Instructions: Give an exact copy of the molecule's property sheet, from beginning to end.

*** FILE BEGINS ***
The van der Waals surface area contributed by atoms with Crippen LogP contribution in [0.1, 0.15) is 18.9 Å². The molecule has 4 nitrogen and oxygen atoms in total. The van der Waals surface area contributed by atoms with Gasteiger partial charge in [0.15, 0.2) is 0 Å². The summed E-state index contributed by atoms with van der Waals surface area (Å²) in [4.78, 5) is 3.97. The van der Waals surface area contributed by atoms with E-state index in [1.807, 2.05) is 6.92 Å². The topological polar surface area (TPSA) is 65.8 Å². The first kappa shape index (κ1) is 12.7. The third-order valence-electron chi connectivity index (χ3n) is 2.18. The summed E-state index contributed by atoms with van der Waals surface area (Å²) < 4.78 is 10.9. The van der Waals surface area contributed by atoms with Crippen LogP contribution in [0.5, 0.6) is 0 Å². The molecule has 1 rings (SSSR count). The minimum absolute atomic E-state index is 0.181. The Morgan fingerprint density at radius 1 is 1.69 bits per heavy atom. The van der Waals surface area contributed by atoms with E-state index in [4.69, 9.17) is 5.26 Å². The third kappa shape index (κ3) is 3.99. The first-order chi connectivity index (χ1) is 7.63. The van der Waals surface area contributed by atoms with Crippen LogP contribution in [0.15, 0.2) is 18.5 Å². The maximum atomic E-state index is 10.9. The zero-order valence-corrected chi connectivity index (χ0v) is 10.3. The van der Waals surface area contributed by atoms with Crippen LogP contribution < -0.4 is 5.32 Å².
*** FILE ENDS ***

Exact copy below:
The van der Waals surface area contributed by atoms with Crippen LogP contribution in [0.1, 0.15) is 18.9 Å². The molecule has 4 nitrogen and oxygen atoms in total. The van der Waals surface area contributed by atoms with Gasteiger partial charge in [0.15, 0.2) is 0 Å². The summed E-state index contributed by atoms with van der Waals surface area (Å²) in [4.78, 5) is 3.97. The van der Waals surface area contributed by atoms with E-state index in [1.807, 2.05) is 6.92 Å². The topological polar surface area (TPSA) is 65.8 Å². The first kappa shape index (κ1) is 12.7. The third-order valence-electron chi connectivity index (χ3n) is 2.18. The summed E-state index contributed by atoms with van der Waals surface area (Å²) < 4.78 is 10.9. The van der Waals surface area contributed by atoms with Crippen LogP contribution in [0.5, 0.6) is 0 Å². The molecule has 1 rings (SSSR count). The minimum absolute atomic E-state index is 0.181. The Morgan fingerprint density at radius 1 is 1.69 bits per heavy atom. The van der Waals surface area contributed by atoms with E-state index in [4.69, 9.17) is 5.26 Å². The third kappa shape index (κ3) is 3.99. The first-order chi connectivity index (χ1) is 7.63. The van der Waals surface area contributed by atoms with Crippen LogP contribution in [0.15, 0.2) is 18.5 Å². The maximum atomic E-state index is 10.9. The zero-order valence-corrected chi connectivity index (χ0v) is 10.3. The van der Waals surface area contributed by atoms with Crippen LogP contribution < -0.4 is 5.32 Å².